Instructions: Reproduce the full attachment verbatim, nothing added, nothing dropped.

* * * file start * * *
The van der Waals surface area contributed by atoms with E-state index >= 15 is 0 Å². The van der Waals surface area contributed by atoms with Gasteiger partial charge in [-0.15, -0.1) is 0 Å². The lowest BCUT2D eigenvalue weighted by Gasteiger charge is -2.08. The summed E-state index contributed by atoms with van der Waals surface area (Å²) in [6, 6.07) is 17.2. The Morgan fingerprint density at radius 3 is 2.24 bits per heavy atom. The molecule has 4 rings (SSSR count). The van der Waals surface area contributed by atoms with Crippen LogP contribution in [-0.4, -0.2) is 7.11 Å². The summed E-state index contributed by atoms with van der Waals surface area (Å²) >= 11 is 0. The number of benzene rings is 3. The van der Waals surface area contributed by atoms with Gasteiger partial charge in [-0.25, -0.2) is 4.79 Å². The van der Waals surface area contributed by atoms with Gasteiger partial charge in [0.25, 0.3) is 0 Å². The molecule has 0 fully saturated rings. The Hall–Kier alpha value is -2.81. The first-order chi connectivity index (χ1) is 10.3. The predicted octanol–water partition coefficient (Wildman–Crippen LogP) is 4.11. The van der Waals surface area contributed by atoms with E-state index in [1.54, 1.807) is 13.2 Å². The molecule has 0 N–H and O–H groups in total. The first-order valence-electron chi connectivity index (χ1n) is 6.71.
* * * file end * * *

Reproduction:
The van der Waals surface area contributed by atoms with E-state index >= 15 is 0 Å². The van der Waals surface area contributed by atoms with Gasteiger partial charge in [-0.15, -0.1) is 0 Å². The lowest BCUT2D eigenvalue weighted by Gasteiger charge is -2.08. The summed E-state index contributed by atoms with van der Waals surface area (Å²) in [6, 6.07) is 17.2. The Morgan fingerprint density at radius 3 is 2.24 bits per heavy atom. The molecule has 4 rings (SSSR count). The van der Waals surface area contributed by atoms with Crippen LogP contribution in [-0.4, -0.2) is 7.11 Å². The summed E-state index contributed by atoms with van der Waals surface area (Å²) >= 11 is 0. The number of benzene rings is 3. The van der Waals surface area contributed by atoms with Gasteiger partial charge in [-0.25, -0.2) is 4.79 Å². The van der Waals surface area contributed by atoms with Gasteiger partial charge in [0.25, 0.3) is 0 Å². The molecule has 0 fully saturated rings. The Hall–Kier alpha value is -2.81. The first-order chi connectivity index (χ1) is 10.3. The predicted octanol–water partition coefficient (Wildman–Crippen LogP) is 4.11. The van der Waals surface area contributed by atoms with E-state index in [1.54, 1.807) is 13.2 Å². The molecule has 0 N–H and O–H groups in total. The first-order valence-electron chi connectivity index (χ1n) is 6.71.